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City OKs monuments’ removal, pending county approval
Monday, 15 June 2020 16:26

From Staff Reports

Asheville City Council voted unanimously June 9 for a joint resolution to remove two downtown Confederate monuments, so the measure will be considered by the Buncombe County Board of Commissioners sometime at its June 16 meeting.

“Democrats hold a four-person majority on the seven-member county board and have said they intend to support the measure, which also calls for a task force to discuss modifying or removing the controversial Vance Monument,” the Asheville Citizens Times noted on June 11.

“The county’s three GOP commissioners did not respond June 10 to texts or emails seeking comment, including Robert Pressley, the District 3 commissioner running for board chair against incumbent Democrat Brownie Newman,” the ACT stated.

If, as expected, the resolution is passed by the county, the ACT noted, “one perceived barrier remains: a 2015 North Carolina law that prohibits removing a monument on public land unless it is relocated to a ‘site of similar prominence.’”

To that end, monuments are exempt from the law if they are privately owned — and the city is contending that that is true of two of the structures being discussed.

However, City Attorney Brad Branham told the ACT it is less clear who owns Vance Monument and that “a more thorough search of historical records may be needed to make a final determination.”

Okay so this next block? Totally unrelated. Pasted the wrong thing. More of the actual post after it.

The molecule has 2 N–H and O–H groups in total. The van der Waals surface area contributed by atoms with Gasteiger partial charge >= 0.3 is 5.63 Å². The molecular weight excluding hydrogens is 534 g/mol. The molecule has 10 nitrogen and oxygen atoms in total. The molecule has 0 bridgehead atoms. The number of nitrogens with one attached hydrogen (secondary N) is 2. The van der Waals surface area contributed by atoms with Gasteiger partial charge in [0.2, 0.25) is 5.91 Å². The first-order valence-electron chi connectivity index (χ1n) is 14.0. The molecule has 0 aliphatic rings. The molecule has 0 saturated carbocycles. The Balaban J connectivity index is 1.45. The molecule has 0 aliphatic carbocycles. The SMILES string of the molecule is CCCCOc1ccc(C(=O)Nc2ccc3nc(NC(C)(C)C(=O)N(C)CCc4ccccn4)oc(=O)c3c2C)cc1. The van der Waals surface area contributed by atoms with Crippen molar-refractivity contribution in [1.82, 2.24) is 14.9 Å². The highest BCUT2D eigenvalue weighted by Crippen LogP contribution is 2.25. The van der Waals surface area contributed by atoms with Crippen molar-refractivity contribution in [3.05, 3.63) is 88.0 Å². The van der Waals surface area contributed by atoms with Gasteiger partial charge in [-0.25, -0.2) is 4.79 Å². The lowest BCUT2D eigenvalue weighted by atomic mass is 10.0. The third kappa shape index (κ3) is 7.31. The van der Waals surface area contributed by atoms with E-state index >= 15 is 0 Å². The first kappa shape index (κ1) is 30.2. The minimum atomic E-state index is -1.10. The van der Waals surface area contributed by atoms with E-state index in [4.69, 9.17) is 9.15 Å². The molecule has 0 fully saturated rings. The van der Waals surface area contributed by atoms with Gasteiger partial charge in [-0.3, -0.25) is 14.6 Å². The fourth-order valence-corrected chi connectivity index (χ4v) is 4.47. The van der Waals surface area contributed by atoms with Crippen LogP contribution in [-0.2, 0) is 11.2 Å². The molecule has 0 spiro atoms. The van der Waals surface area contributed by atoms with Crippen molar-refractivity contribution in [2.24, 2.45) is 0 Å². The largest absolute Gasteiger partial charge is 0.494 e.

The joint resolution is “merely the starting point” and elected officials want to hear from the public on the issue, particularly regarding Vance Monument, before taking decisive action, the ACT quoted Branham as saying.

Branham acknowledged that there are legal issues to be addressed, but said state law “absolutely allows for removal or relocation under certain circumstances,” the ACT noted.

Shaneika Smith and Keith Young, who are council’s two African-American members, addressed the resolution before the vote.  

The ACT stated that “Young noted the monuments were erected after Reconstruction era, such as the Vance Monument, which was erected in 1898.  Young said white leaders of the city were sending a message at the time. ‘To remind black men and women, that (white people) still have power, still have control, and that this is your place in society.’”

Meanwhile, a group calling itself “Black Asheville Demands” is demanding that “50 percent of the APD’s (Asheville Police Department’s) budget should be invested in long-term safety strategies including supporting black startups/business, eliminating the racial opportunity gap in Asheville City Schools, and funding an all-civilian oversight committee with the power to hold the APD and individual officers accountable,” according to its website.

What’s more, the group’s website says, “We demand not just individual accountability for officers after lethal or violent use of force, but for accountability for the entire Asheville Police Department. We demand an end to the systemic harms inflicted on all black people, including black trans, queer and gender-nonconforming people.

“We demand repair for the past and continuing harms inflicted on Asheville’s black community... We demand that Asheville city government remove the Vance and Robert E Lee monuments and replace them with monuments that honor the many black Ashevillians who have built this city.

“We demand that streets named after former slave owners also be replaced with names of historic local black leaders.”


 



 


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